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A New Legacy

Physics Major Earns Competitive Goldwater Scholarship

Velasco presenting researchDate published: June 16, 2020

Luisa Velasco, BA ’22, who became the ninth UD student to receive a prestigious Barry Goldwater Scholarship this spring, especially enjoys the problem-solving aspect of research.

“In my current research, a research and development project, this kind of problem solving is central to achieving your goal,” said Velasco. “It requires you to be creative in a way that I had not considered before.”

While UD’s Fulbright Award legacy is widely known, a number of the highly competitive Goldwater Scholarships for budding scientists have gone to UD students in recent years, with Velasco being the third UD award recipient in the past two years.

The Goldwater Scholarship is awarded by the Goldwater Foundation to college sophomores and juniors pursuing research careers in the natural sciences, mathematics and engineering. The scholarship’s goal is to help increase the number of highly qualified professionals in these important fields within the United States. Awardees have GPAs of about 3.9, are involved in strong, long-term science-connected extracurricular activities, and have plans to earn a Ph.D. in science, engineering or mathematics. 

Velasco is one of 15 students at Texas colleges and universities to receive a Goldwater this year.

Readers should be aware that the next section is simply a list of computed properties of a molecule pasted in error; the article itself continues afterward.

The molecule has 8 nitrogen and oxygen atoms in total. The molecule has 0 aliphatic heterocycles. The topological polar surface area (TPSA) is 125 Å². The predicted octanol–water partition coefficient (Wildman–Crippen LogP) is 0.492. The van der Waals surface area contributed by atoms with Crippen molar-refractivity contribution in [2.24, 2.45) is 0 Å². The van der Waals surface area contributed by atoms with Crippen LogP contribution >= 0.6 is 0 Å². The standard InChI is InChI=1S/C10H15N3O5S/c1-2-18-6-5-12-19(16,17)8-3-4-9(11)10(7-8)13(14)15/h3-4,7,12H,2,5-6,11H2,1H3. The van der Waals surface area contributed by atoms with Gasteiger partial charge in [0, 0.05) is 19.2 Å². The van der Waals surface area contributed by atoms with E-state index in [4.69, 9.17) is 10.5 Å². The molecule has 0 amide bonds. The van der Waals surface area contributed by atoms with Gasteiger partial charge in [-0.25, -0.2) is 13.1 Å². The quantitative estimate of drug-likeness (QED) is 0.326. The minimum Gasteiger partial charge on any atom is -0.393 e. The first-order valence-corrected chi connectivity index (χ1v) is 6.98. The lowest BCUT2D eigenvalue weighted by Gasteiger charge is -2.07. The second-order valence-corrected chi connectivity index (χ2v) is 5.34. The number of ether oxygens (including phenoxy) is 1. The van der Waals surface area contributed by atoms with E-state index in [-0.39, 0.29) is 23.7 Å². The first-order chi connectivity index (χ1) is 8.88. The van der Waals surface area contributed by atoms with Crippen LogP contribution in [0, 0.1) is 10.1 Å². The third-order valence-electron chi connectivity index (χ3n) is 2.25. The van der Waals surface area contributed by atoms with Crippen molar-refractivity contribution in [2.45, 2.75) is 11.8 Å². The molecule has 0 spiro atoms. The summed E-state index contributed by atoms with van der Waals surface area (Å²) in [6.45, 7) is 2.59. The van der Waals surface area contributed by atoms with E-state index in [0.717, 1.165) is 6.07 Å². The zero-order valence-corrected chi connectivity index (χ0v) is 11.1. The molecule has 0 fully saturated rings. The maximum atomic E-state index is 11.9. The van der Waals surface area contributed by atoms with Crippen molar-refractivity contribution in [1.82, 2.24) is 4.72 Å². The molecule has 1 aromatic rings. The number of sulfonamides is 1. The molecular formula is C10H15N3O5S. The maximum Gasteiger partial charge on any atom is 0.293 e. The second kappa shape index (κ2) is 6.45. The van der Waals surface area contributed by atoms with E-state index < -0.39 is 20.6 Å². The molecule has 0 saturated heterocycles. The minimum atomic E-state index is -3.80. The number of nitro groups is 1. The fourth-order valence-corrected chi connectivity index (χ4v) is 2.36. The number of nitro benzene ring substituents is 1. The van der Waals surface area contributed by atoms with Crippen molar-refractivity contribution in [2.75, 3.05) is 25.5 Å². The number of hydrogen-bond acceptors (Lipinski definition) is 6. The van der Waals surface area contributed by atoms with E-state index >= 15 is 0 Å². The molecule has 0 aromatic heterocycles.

Jefferson Labs summer research teamThus far in her academic career, Velasco has participated in research experiences with Assistant Professor of Physics Jacob Moldenhauer, Ph.D., and off-campus at Jefferson Labs, a national laboratory in Virginia. She presented her work from Jefferson Labs at the American Physical Society. Velasco plans to go on to earn a Ph.D. in nuclear or particle physics and conduct research.

“I think that nuclear research is particularly fascinating since it examines the fundamental components of the universe. It’s very exciting to uncover a new way to look at the world, and I don’t think it’ll ever get old,” said Velasco. “There’s always new questions to answer.”

“She has incredible insights into physical phenomena and mathematical prowess to tackle advanced physics, which she has been doing as a sophomore,” said Richard Olenick, Ph.D., professor of physics. 

When she isn’t studying nuclear physics, Velasco likes to run, read and knit. She is also a self-professed musical theater junkie. 

Elizabeth (Reisinger) Sprague, BS ’93, was the first UD student to receive a Goldwater in 1991. Five of the awards have been received in the past 10 years; in fact, the Class of 2020's valedictorian, Ana Henriquez, BA '20, received the scholarship last year. UD’s earlier Goldwater awardees have gone on to attain excellence in math and science. A 1998 recipient, Carol (Gwosdz) Gee, BS ’99, is currently the chair of the mathematics department at St. Edward’s University in Austin.

Photos courtesy of Luisa Velsco. Photo 1: Velasco presenting her summer research. Photo 2: Jefferson Labs summer research team.